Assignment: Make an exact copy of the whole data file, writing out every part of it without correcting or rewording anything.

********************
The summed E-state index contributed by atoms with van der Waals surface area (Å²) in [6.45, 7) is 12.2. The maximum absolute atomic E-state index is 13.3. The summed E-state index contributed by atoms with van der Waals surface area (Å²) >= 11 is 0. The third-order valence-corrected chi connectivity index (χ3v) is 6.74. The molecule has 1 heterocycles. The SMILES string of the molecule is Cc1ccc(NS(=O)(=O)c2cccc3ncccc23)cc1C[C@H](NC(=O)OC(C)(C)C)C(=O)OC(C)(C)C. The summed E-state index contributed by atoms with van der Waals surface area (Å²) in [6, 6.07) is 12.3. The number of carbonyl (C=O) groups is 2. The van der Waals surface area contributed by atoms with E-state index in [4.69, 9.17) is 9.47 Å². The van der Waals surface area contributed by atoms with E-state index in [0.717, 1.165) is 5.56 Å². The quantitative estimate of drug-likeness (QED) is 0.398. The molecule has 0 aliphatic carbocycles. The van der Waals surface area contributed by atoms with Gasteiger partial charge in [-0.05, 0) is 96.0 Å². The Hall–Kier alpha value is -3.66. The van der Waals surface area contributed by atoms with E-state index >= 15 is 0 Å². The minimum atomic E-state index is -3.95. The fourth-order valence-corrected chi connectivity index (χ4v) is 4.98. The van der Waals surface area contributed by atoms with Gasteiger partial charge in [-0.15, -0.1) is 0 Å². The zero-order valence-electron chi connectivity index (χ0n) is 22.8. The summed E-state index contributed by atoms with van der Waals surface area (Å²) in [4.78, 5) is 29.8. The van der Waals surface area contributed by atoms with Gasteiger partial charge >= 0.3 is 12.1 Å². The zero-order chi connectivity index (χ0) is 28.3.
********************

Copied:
The summed E-state index contributed by atoms with van der Waals surface area (Å²) in [6.45, 7) is 12.2. The maximum absolute atomic E-state index is 13.3. The summed E-state index contributed by atoms with van der Waals surface area (Å²) >= 11 is 0. The third-order valence-corrected chi connectivity index (χ3v) is 6.74. The molecule has 1 heterocycles. The SMILES string of the molecule is Cc1ccc(NS(=O)(=O)c2cccc3ncccc23)cc1C[C@H](NC(=O)OC(C)(C)C)C(=O)OC(C)(C)C. The summed E-state index contributed by atoms with van der Waals surface area (Å²) in [6, 6.07) is 12.3. The number of carbonyl (C=O) groups is 2. The van der Waals surface area contributed by atoms with E-state index in [4.69, 9.17) is 9.47 Å². The van der Waals surface area contributed by atoms with E-state index in [0.717, 1.165) is 5.56 Å². The quantitative estimate of drug-likeness (QED) is 0.398. The molecule has 0 aliphatic carbocycles. The van der Waals surface area contributed by atoms with Gasteiger partial charge in [-0.05, 0) is 96.0 Å². The Hall–Kier alpha value is -3.66. The van der Waals surface area contributed by atoms with E-state index >= 15 is 0 Å². The minimum atomic E-state index is -3.95. The fourth-order valence-corrected chi connectivity index (χ4v) is 4.98. The van der Waals surface area contributed by atoms with Gasteiger partial charge in [-0.15, -0.1) is 0 Å². The zero-order valence-electron chi connectivity index (χ0n) is 22.8. The summed E-state index contributed by atoms with van der Waals surface area (Å²) in [4.78, 5) is 29.8. The van der Waals surface area contributed by atoms with Gasteiger partial charge >= 0.3 is 12.1 Å². The zero-order chi connectivity index (χ0) is 28.3.